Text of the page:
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An exquisite debut novel. A mid-life coming-of-age story charting one man's sexual awakening and his spectacular fall from grace in 1990s London, raising questions about art and beauty, sex and censure. For fans of Allan Hollinghurst and Edward St Aubyn.
A BBC "BOOKS OF 2022" PICK
Ben turns and grins ironically. 'When you stopped just now and looked at the sky, you weren't measuring it. You weren't thinking about classical proportion. You were feeling something.'
Cambridge, 1994. Professor Don Lamb is a revered art historian at the height of his powers, consumed by the book he is writing about the skies of the Venetian master Tiepolo. However, his academic brilliance belies a deep inexperience of life and love.
When an explosive piece of contemporary art is installed on the lawn of his college, it sets in motion Don's abrupt departure from Cambridge to take up a role at a south London museum. There he befriends Ben, a young artist who draws him into the anarchic 1990s British art scene and the nightlife of Soho.
Over the course of one long, hot summer, Don glimpses a liberating new existence. But his epiphany is also a moment of self-reckoning, as his oldest friendship - and his own unexamined past - are revealed to him in a devastating new light. As Don's life unravels, he suffers a fall from grace that that shatters his world into pieces.
Author: James Cahill
Paperback Published 25 July 2023 352 pages
Originally published in trade paperback 14 June 2022
Read and Recommended by Graeme:
"This debut novel is immensely readable, even though the main character is a divisive figure - Professor Don Lamb is a conservative and traditional art historian who is finding his certainties and his place in 1990s academia eroded away as times change around him. His world is upended when he takes exception to a new art installation at Peterhouse College, Cambridge (inspired by Tracey Emin’s famous My Bed) and makes the mistake of resoundingly disparaging it as an art work on a radio talk show. He finds himself in disgrace but his colleague, best friend and mentor Valentine Black manages to orchestrate a career transition to a prestigious London art gallery (not dissimilar to the Dulwich Picture Gallery). It is there that Don becomes entangled with Ben, a handsome young artist, who awakens the desires he has studiously buried for decades. As the novel progresses Don becomes increasingly unreliable as the book’s narrator - he is often inebriated, hungover or unravelling mentally. The reader finds themselves wincing at his decisions and behaviour as he lurches (often in an intoxicated state) from one disaster to the next. Gradually he erodes away the favour of his old boy network, friends and allies, while a pervasive sense of unease and ambiguity hovers over the narrative. What exactly is Val up to with his machinations and obfuscations? What does Ben want from Don and where has he vanished to? By the end of the novel some of the questions have been answered, others are left more ambiguous."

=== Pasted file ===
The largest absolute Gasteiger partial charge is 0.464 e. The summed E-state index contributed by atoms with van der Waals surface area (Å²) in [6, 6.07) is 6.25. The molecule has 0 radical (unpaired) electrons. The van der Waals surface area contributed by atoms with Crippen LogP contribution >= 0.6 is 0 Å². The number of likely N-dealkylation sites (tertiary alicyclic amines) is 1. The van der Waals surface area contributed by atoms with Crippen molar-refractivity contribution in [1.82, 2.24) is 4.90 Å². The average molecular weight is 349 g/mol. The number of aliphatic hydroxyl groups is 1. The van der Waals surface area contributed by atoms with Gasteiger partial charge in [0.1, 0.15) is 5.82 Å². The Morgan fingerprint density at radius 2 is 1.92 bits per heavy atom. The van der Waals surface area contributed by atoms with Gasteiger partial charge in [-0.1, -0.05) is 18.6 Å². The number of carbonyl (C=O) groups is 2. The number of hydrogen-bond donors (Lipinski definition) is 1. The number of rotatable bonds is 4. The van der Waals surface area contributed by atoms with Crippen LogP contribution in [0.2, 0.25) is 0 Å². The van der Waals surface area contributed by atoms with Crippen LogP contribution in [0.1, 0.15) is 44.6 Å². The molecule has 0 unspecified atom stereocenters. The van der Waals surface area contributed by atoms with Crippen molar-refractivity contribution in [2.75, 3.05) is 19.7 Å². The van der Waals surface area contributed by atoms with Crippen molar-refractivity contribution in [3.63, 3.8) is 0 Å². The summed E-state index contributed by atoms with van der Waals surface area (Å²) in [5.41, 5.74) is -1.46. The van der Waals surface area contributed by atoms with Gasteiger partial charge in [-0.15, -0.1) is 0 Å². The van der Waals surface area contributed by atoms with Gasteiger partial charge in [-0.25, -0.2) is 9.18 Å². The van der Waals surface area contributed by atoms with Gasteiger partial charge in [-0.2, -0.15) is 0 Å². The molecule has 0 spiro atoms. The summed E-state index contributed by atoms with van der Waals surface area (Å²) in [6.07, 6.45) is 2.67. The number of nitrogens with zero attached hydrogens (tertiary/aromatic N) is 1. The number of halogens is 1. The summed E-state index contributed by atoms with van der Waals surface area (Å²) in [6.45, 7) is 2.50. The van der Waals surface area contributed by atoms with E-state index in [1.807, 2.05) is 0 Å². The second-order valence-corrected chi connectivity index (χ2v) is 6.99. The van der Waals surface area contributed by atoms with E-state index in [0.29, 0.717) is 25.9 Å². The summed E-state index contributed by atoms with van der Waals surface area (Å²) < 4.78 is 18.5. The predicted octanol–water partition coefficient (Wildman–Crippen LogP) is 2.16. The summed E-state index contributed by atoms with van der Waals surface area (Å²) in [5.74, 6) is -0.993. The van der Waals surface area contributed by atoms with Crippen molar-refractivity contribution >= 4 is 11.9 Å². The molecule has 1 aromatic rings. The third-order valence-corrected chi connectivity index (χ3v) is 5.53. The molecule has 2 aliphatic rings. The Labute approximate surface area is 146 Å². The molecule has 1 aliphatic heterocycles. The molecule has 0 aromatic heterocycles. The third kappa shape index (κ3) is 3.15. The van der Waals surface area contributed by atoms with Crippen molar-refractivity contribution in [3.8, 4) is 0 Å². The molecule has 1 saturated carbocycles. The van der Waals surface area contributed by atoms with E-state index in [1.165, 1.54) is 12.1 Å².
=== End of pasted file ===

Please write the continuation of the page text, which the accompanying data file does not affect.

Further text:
"Imagine if Hollinghurst and Murdoch collaborated on a witty update of Death in Venice and you'll see the appeal of James Cahill's assured debut." -- Patrick Gale